Today we had a meeting at work with the big boss. I felt completely alienated, and he actually asked me if anything was wrong. I stood there, as the meeting progressed, and started to acknowledge to myself that a lot of these feelings were coming from that part, and from the past. And it helped a lot. I tried to focus on the here and now, where bad things are not currently happening to me. I was then able to engage a bit with the meeting, asking some questions not in a hostile way, but just in a normal conversational way, and the response was good. So then I again felt more a part of the meeting, and more a part of the team, and less under threat, and less angry.

Ron said that the task is to separate the present from those past feelings. And I knew that before, really. But for some reason this thought is really meaningful to me right now. There is nothing so terrible happening right now. I have a job with some challenges, but also some good points. The boss/PM continues pleasant and seems actually good at his job. He seems to see his job as helping the team get things done rather than harass us or whip us into shape. My co-workers also are fairly decent and we all rub along. And I’m earning good money.

Anyway, it doesn’t make sense that I keep falling into despair or fear because of this contract. It makes a lot more sense if I see it as flashbacks to my past.

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10 comments
  1. I’m glad y ou had someone to talk to about all this it makes everything a lot less overwhelming when you can share with friends.

  2. leb105 said:

    Yes! Please frame this post! Great example of meeting the challenge of navigating past and present!

  3. e.Nice said:

    Wow Ellen. Really good job recognizing what is coming up. I think it is so interesting that the insight makes it a bit more manageable. Probably because it makes sense and doesnt feel so out of the blue? Continued well wishes for your job and bank account!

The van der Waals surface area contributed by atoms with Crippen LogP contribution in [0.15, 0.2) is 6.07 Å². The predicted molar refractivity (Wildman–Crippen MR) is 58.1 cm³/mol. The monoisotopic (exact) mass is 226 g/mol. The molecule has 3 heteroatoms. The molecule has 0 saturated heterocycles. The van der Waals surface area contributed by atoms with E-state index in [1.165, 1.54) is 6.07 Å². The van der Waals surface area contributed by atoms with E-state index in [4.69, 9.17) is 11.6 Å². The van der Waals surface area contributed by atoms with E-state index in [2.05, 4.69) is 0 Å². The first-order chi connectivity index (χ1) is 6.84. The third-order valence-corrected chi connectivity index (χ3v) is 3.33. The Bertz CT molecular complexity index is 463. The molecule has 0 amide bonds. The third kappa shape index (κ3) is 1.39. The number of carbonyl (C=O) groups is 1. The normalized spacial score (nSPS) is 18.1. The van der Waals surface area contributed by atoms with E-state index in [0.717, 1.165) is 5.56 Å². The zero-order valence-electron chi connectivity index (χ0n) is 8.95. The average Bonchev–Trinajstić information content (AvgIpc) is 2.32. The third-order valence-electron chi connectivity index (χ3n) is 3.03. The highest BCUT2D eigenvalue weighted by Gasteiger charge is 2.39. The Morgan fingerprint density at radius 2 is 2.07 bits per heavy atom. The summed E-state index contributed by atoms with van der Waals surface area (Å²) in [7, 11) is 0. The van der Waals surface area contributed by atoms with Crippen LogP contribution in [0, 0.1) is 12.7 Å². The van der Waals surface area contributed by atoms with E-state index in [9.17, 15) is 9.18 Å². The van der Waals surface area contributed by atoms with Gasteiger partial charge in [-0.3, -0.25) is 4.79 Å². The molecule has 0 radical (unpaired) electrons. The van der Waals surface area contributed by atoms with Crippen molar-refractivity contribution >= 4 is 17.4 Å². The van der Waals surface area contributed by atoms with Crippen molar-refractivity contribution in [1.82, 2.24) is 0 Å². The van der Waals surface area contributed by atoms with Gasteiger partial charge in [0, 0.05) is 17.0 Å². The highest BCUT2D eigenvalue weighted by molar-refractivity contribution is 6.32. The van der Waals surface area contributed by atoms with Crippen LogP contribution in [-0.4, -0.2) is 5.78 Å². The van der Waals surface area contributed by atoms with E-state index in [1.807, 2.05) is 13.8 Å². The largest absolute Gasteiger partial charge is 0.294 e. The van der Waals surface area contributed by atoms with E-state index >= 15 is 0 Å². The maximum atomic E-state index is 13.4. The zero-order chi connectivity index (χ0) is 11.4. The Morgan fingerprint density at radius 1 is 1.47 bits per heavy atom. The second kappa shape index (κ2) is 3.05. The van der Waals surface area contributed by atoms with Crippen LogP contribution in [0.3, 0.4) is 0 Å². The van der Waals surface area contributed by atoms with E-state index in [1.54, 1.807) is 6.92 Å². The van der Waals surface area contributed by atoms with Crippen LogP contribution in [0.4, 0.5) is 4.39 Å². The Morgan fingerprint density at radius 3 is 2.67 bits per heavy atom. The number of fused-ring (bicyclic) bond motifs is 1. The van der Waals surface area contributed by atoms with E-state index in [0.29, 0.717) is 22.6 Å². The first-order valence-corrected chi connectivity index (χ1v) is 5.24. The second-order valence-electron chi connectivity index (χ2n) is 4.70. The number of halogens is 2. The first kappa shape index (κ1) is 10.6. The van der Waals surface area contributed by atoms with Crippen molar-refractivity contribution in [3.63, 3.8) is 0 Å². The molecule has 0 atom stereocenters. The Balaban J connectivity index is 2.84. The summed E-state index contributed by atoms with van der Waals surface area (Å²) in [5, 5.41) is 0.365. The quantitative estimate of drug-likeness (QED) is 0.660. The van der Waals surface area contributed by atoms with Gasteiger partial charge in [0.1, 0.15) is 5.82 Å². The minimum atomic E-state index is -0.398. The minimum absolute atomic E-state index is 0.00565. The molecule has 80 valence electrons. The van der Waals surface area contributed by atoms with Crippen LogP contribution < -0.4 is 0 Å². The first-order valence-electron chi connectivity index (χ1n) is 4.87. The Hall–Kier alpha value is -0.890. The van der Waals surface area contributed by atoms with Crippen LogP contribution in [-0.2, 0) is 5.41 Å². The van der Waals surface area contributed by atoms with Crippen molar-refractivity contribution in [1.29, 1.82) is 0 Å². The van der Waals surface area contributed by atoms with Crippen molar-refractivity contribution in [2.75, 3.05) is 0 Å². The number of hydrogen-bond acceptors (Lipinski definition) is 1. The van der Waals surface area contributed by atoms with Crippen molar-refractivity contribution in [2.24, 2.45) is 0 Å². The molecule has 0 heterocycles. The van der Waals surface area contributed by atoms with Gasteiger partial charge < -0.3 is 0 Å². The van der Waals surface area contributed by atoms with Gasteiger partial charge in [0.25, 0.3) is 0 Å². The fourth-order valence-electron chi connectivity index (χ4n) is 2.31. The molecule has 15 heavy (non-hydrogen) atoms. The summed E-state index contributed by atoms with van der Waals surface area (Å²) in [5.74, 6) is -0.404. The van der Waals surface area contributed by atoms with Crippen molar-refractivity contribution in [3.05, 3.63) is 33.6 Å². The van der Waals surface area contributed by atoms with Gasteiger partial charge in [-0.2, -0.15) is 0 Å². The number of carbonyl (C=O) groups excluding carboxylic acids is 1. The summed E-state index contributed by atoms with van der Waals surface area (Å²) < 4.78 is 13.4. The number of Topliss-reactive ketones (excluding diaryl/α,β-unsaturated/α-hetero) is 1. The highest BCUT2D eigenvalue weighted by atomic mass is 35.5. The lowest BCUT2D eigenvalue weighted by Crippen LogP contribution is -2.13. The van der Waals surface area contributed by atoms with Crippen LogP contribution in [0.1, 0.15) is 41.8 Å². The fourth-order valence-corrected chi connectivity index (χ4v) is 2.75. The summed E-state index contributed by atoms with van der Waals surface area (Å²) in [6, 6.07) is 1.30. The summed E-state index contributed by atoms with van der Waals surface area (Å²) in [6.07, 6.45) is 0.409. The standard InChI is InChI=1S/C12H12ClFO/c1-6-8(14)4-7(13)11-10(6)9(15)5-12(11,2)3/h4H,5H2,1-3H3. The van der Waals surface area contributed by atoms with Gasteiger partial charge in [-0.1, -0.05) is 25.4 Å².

• Ellen said:

      Thanks enice. Insight helps because then I no longer am so sure that my current situation is torturing me – it could be it is more reminding me of past issues. Which makes me less reactive to the present.

  4. Two things really jumped out at me from this post. First, there was your statement: “It was amazing how much more tolerable the situation became once I could discuss it.” I have found that as well, as I have very tentatively reached out and told a few people more about what is going on with me. Not everyone has responded well, but encountering some warmth and understanding from even one person (besides my therapist) felt good. It made me feel more connected to someone in the world. And like you said, talking through a bit of it can help sort it out in your head.

    And then you wrote: “…the task is to separate the present from those past feelings. And I knew that before, really. But for some reason this thought is really meaningful to me right now.” I keep having this experience, where something I already learned suddenly becomes relevant and meaningful, almost as if it were a brand new insight. That’s because there is such a big difference between what we know in our heads and what we truly know in our hearts. It’s such a helpful step forward when the truth moves into our hearts.

    As always, wishing you peace of mind and spirit. Love, Q.

    • Ellen said:

      Thanks for the lovely response Q. It means a lot that you understand and have had similar feelings.

  5. Cat said:

    It’s odd how we can know something for a long time before it actually clicks. I identify with having problems “separating the present from past feelings”….jee always a tough one, but awareness is everything

    • Ellen said:

      Hi Cat! So nice to hear from you – hope you’re well. It is a tough one. Thanks